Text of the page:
Suresh, I have been following the discussion and have not posted because I think that the proof will not eventually hold muster, but, I may be wrong. Also, I wanted to see what the final word on the proof was before posting. Furthermore, I did not know how many here would be interested in theoretical computer science, although, a proof will greatly impact everyone's lives indirectly. And, in general, I have not posted things close to my work here following the principle of separation of work and sport assiduously :-) Wrt the proof, some of the strategies taken may result in substantial progress and the very fact that the proof is being checked by the best minds is also useful because it does bring all of these great researchers together. The best site to follow this is the blog by Lipton that I have been following the last few days. I do not understand the technical details deeply enough to comment any further than what Lipton has done. I have but only one publication in the Theoretical Computer Science area. If you want more details than the Lipton blog that Suresh posted, here is a wiki where the discussion was initialized by Suresh ;-), and where the current discussions about the proof are going on: http://michaelnielsen.org/polymath1/index.php?title=Deolalikar%27s_P!%3DNP_paper for those interested in the technical details.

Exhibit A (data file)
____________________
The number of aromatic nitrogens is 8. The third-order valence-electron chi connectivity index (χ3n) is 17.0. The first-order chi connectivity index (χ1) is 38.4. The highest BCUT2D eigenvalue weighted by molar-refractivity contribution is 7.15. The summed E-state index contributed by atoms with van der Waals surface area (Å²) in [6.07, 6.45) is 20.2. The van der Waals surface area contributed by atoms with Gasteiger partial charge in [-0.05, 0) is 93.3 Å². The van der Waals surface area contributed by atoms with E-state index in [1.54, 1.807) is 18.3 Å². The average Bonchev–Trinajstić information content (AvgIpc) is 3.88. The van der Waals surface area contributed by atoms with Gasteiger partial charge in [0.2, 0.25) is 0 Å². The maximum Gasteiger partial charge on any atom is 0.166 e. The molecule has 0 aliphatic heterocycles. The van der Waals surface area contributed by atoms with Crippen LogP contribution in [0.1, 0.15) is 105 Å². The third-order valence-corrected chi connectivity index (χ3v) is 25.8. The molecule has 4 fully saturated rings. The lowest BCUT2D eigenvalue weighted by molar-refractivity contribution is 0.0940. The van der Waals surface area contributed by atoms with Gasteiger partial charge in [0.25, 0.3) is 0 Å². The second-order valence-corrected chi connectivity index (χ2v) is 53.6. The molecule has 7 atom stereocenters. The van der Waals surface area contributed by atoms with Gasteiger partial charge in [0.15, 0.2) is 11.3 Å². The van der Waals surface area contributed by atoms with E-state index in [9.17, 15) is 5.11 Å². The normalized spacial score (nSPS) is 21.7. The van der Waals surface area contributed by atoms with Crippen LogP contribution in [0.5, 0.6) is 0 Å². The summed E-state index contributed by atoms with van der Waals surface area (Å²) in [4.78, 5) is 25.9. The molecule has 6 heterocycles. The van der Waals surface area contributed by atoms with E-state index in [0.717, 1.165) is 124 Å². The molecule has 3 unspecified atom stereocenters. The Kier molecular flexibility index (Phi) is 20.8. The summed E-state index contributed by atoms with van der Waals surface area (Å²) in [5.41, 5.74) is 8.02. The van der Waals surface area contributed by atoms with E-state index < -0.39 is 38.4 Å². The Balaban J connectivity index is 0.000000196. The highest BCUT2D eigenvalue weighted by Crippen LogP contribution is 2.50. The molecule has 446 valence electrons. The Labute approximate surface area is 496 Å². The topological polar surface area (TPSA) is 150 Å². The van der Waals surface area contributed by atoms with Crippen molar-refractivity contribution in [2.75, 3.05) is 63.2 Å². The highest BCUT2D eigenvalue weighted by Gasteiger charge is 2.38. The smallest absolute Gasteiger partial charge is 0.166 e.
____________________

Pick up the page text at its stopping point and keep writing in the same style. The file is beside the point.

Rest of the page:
What is the masala aspect to the story?

For a discussion about the problem in gentler terms, see: http://www.nytimes.com/2009/10/08/science/Wpolynom.html or Fortnow's article http://www.cs.uchicago.edu/~fortnow/papers/pnp-cacm.pdf. Fortnow's blog is also worth checking: http://blog.computationalcomplexity.org/

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Re: Science News

Postby suresh » Thu Aug 12, 2010 12:30 pm

The masala reference was a double entendre referring to the fact that the scientist in question is Indian and that the Indian news media will/are going overboard on our scientist having solved the P!=NP conjecture. :-)

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Re: Science News

Postby prasen9 » Thu Aug 12, 2010 2:10 pm

Ah, thanks!

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Re: Science News

Postby prasen9 » Thu Aug 19, 2010 11:22 pm

I will channel Fortnow, who summarizes things with the latest brouhaha about P != NP. I will not comment further personally because I do not understand the proof well enough and do not work in the area. Science has become so sophisticated that it would take me months to come up to speed with all the works on whose shoulders this proof stands to be able to check the over 100-page proof myself. http://blog.computationalcomplexity.org/2010/08/my-last-post-on-alleged-p-ne-np-paper.html

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Re: Science News